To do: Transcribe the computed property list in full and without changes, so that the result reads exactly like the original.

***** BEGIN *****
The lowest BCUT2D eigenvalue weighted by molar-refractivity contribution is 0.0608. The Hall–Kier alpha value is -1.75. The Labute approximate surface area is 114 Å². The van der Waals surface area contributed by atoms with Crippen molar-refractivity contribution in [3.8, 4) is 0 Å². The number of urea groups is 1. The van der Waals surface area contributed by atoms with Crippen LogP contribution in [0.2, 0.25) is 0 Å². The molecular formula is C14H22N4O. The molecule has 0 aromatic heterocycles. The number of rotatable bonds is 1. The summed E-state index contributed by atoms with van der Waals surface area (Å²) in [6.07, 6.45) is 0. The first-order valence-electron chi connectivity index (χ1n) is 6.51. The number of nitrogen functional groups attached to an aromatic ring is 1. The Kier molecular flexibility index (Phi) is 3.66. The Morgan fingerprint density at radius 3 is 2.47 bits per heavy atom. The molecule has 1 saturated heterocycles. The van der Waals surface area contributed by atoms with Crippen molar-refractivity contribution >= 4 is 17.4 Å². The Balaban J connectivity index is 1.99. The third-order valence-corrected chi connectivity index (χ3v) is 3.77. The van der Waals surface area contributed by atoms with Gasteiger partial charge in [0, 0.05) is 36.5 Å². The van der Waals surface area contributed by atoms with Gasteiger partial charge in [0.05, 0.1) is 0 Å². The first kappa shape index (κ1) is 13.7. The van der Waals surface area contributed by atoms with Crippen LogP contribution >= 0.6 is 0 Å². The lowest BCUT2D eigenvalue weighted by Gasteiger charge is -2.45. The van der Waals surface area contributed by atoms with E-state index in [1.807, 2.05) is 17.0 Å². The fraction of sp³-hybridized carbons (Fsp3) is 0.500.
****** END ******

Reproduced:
The lowest BCUT2D eigenvalue weighted by molar-refractivity contribution is 0.0608. The Hall–Kier alpha value is -1.75. The Labute approximate surface area is 114 Å². The van der Waals surface area contributed by atoms with Crippen molar-refractivity contribution in [3.8, 4) is 0 Å². The number of urea groups is 1. The van der Waals surface area contributed by atoms with Crippen LogP contribution in [0.2, 0.25) is 0 Å². The molecular formula is C14H22N4O. The molecule has 0 aromatic heterocycles. The number of rotatable bonds is 1. The summed E-state index contributed by atoms with van der Waals surface area (Å²) in [6.07, 6.45) is 0. The first-order valence-electron chi connectivity index (χ1n) is 6.51. The number of nitrogen functional groups attached to an aromatic ring is 1. The Kier molecular flexibility index (Phi) is 3.66. The Morgan fingerprint density at radius 3 is 2.47 bits per heavy atom. The molecule has 1 saturated heterocycles. The van der Waals surface area contributed by atoms with Crippen molar-refractivity contribution >= 4 is 17.4 Å². The Balaban J connectivity index is 1.99. The third-order valence-corrected chi connectivity index (χ3v) is 3.77. The van der Waals surface area contributed by atoms with Gasteiger partial charge in [0, 0.05) is 36.5 Å². The van der Waals surface area contributed by atoms with Gasteiger partial charge in [0.05, 0.1) is 0 Å². The first kappa shape index (κ1) is 13.7. The van der Waals surface area contributed by atoms with Crippen LogP contribution >= 0.6 is 0 Å². The lowest BCUT2D eigenvalue weighted by Gasteiger charge is -2.45. The van der Waals surface area contributed by atoms with E-state index in [1.807, 2.05) is 17.0 Å². The fraction of sp³-hybridized carbons (Fsp3) is 0.500.